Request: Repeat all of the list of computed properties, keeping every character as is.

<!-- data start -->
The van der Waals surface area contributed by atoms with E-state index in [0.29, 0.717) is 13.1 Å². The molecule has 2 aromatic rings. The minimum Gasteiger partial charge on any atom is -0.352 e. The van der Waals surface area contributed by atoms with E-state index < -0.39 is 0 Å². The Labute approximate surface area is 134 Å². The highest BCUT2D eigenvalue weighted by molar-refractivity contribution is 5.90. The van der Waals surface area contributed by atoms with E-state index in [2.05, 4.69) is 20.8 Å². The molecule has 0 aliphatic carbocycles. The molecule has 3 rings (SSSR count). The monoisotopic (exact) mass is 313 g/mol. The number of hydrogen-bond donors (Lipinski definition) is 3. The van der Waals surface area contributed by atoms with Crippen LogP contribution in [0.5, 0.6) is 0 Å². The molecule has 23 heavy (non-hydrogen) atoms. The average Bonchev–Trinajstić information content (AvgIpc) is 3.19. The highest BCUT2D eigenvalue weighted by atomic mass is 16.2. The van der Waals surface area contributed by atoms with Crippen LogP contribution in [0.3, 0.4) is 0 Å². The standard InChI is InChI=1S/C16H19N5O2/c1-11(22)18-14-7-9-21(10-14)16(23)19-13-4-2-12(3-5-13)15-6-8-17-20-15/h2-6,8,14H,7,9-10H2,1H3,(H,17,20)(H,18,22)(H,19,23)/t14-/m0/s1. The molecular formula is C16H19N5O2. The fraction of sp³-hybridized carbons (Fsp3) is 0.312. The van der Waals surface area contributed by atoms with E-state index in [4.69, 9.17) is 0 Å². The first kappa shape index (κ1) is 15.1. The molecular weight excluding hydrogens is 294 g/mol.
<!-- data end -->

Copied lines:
The van der Waals surface area contributed by atoms with E-state index in [0.29, 0.717) is 13.1 Å². The molecule has 2 aromatic rings. The minimum Gasteiger partial charge on any atom is -0.352 e. The van der Waals surface area contributed by atoms with E-state index < -0.39 is 0 Å². The Labute approximate surface area is 134 Å². The highest BCUT2D eigenvalue weighted by molar-refractivity contribution is 5.90. The van der Waals surface area contributed by atoms with E-state index in [2.05, 4.69) is 20.8 Å². The molecule has 0 aliphatic carbocycles. The molecule has 3 rings (SSSR count). The monoisotopic (exact) mass is 313 g/mol. The number of hydrogen-bond donors (Lipinski definition) is 3. The van der Waals surface area contributed by atoms with Crippen LogP contribution in [0.5, 0.6) is 0 Å². The molecule has 23 heavy (non-hydrogen) atoms. The average Bonchev–Trinajstić information content (AvgIpc) is 3.19. The highest BCUT2D eigenvalue weighted by atomic mass is 16.2. The van der Waals surface area contributed by atoms with Crippen LogP contribution in [0.3, 0.4) is 0 Å². The standard InChI is InChI=1S/C16H19N5O2/c1-11(22)18-14-7-9-21(10-14)16(23)19-13-4-2-12(3-5-13)15-6-8-17-20-15/h2-6,8,14H,7,9-10H2,1H3,(H,17,20)(H,18,22)(H,19,23)/t14-/m0/s1. The molecular formula is C16H19N5O2. The fraction of sp³-hybridized carbons (Fsp3) is 0.312. The van der Waals surface area contributed by atoms with E-state index in [4.69, 9.17) is 0 Å². The first kappa shape index (κ1) is 15.1. The molecular weight excluding hydrogens is 294 g/mol.